Final Rerun of Video of Aspen Ridge/Hill Place developers’ meeting with Town Branch neighbors on Jan. 12, 2008
by Aubrey Shepherd
Aubrey’s View (AR)

LAST CHANCE TO SEE REPLAY of Town Branch Neighborhood and Ward 1 meeting with developers planning to replace Aspen Ridge developers to create student housing in the Town Branch overflow area and former wetland west of South Hill Avenue between Sixth and Eleventh streets in south Fayetteville, Arkansas.

8:45 pm Friday Feb. 7, 2008 — Ward 1/Town Branch-Neighborhood Meeting on Cox Cable channel 18, Fayetteville Public Access Television, the CAT!

9:30 am Saturday Feb. 8, 2008— Talking about how the neighborhood used to be — Robert Williams on Town Branch Neighborhood — on Cox Cable channel 18, Fayetteville Public Access Television, the CAT!  Robert Williams, whose property on South Hill Avenue is bordered on the west by the Aspen Ridge dredged and filled wetland, spoke while looking northwest from the intersection of South Duncan Avenue and Eleventh Street where a wetland area dredged out for a future street on rainy days is called Aspen Bayou by people who drive by.

Noteworthy Television This Weekend: Marvin Franklin’s Art
by Toby von Meistersinger
The Gothamist (NY)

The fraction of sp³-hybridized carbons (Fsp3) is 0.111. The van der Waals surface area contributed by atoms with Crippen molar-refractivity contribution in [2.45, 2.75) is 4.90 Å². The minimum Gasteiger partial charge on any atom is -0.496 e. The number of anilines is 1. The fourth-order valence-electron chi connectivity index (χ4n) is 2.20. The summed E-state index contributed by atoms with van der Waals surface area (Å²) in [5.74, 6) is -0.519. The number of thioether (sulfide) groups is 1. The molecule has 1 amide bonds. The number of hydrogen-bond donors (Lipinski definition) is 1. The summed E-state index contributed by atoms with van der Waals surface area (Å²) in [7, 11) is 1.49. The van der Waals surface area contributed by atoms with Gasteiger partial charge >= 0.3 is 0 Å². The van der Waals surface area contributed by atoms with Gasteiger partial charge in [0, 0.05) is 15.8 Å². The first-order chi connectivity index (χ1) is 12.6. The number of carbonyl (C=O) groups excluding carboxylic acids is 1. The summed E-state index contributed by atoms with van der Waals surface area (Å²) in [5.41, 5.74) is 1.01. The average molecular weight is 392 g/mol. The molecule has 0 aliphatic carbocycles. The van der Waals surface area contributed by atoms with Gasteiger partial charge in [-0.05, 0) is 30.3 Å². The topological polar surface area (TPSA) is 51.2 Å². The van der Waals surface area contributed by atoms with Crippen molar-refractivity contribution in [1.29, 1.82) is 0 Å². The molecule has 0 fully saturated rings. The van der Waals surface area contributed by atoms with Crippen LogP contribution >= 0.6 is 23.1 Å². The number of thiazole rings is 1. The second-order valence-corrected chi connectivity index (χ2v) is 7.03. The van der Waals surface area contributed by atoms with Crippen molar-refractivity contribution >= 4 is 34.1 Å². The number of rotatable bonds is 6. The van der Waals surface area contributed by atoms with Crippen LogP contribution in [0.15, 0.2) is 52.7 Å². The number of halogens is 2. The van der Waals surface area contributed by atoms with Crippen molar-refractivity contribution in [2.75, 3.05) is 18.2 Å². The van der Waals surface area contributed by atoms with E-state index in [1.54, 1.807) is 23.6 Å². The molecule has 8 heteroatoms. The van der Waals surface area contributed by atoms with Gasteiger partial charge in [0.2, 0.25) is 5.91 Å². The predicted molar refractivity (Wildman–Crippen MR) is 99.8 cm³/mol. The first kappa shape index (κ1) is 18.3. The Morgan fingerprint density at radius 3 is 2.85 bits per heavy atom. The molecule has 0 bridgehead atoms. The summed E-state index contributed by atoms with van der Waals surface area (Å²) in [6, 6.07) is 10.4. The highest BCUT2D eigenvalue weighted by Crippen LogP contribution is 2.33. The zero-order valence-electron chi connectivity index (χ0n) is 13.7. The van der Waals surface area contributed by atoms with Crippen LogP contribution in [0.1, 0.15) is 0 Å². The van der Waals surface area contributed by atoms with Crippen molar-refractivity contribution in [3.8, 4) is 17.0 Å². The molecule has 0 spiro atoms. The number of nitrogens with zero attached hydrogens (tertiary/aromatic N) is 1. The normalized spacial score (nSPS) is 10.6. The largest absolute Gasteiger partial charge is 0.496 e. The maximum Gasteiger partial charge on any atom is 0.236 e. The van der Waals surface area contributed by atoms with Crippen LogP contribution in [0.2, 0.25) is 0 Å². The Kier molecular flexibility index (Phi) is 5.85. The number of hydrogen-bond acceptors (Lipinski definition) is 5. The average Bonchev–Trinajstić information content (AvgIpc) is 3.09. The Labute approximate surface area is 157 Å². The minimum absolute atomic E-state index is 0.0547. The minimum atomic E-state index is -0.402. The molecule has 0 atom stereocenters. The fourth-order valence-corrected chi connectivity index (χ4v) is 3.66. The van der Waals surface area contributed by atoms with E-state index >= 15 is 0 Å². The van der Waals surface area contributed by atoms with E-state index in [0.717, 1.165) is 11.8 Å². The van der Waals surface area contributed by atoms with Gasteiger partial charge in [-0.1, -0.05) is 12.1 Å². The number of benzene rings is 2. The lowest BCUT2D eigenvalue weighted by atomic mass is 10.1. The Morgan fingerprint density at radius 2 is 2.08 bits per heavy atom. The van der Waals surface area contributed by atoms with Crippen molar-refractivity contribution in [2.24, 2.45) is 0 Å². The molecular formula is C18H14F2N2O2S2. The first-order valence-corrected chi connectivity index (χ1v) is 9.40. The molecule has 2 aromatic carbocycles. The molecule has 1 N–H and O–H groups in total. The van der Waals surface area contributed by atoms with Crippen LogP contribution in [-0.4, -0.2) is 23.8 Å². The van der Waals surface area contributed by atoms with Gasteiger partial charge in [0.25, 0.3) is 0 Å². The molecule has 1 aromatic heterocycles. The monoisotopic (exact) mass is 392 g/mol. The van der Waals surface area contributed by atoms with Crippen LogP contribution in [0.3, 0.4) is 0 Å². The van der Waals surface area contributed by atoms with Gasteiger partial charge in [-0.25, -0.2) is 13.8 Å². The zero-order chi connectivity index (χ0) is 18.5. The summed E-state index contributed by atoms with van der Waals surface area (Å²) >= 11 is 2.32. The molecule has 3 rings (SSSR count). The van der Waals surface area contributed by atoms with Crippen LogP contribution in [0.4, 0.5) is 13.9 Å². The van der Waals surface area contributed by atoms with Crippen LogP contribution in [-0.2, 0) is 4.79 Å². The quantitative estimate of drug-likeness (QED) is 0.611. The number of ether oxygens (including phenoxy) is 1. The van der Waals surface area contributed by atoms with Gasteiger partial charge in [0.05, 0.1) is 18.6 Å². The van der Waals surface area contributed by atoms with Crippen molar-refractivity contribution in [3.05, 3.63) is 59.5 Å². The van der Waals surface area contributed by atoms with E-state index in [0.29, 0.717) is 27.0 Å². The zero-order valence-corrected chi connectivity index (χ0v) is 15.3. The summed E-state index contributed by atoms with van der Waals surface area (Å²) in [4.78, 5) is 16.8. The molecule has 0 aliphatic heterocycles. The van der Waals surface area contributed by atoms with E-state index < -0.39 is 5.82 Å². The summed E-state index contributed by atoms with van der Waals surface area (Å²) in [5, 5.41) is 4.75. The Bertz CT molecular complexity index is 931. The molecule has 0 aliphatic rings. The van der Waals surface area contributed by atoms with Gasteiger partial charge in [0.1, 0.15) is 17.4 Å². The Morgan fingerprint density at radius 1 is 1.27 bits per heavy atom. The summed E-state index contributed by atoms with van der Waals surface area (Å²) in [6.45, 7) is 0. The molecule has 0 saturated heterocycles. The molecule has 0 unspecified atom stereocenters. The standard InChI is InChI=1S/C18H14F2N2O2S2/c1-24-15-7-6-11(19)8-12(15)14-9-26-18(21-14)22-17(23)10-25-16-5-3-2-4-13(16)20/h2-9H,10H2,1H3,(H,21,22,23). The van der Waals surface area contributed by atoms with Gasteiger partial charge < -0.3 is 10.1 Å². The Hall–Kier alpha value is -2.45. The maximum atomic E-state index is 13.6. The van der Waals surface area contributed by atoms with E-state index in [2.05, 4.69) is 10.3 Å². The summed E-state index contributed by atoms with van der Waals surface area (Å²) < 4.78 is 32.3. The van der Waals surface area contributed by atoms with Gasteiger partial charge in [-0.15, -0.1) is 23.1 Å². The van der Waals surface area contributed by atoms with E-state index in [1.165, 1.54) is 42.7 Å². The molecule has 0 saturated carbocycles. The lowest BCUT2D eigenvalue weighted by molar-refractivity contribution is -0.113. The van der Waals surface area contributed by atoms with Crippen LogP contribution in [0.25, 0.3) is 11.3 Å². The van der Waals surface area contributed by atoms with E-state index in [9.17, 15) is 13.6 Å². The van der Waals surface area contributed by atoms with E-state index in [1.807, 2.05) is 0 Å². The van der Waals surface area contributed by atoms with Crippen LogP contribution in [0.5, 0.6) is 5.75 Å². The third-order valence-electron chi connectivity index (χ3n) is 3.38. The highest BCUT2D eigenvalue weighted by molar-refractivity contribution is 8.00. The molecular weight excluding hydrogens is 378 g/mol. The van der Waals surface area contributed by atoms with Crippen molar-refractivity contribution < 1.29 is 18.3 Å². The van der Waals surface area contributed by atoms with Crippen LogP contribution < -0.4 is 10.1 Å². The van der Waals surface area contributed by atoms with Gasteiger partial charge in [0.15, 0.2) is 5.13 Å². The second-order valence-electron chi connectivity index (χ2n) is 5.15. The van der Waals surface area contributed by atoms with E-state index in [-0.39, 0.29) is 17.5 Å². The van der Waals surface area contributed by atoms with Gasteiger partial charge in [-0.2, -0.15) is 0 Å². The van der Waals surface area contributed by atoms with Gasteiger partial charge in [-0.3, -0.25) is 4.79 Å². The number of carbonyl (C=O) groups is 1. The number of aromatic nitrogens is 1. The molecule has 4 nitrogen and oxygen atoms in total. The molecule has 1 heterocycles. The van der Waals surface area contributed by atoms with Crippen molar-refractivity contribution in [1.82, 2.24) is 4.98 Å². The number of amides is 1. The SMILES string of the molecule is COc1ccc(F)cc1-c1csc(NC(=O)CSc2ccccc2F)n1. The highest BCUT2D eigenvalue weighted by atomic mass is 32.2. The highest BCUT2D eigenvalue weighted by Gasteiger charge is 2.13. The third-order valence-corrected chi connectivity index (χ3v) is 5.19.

The February edition of the MTA’s monthly television show, Transit Transit (Saturdays, 3:30 p.m., WNYE 25) , has a segment about Marvin Franklin, the NYC Transit Authority track inspector who was killed last year in an on the job accident in Brooklyn. The piece talks with some artists who knew Franklin and his co-workers and covers the opening of an exhibition of his work at the New York City Transit Museum in December.

In case you didn’t know, Transit Transit is produced entirely by MTA employees who volunteer for the job and it shows. So if you are a fan of the MTA or merely curious about some behind the scenes transit goings on we recommend it. Plus, it can be unintentionally funny. The show repeats every Saturday during the month on WNYE and will also be on several cable public access channels.   —>

Editorial: Obama and the media
Seattle Times

—>  The Seattle Times endorsed Obama for the Democratic presidential nomination for many reasons, not the least of which is that he makes the most plausible — indeed, utterly believable — argument he can foment change in this weary nation.  But his populist bent on media issues is especially encouraging. He doesn’t merely speak about it; he fights for it. He co-sponsored the recently introduced Media Ownership Act, which passed the Senate commerce committee in December.

The bill would force the Federal Communications Commission to, as Obama said, “place its public charge ahead of its concern for corporate profits.” Indeed, the bill was a response to the FCC’s brazen deference to hungry corporations gobbling up community voices at the expense of communities best served by a diversity of owners and opinions.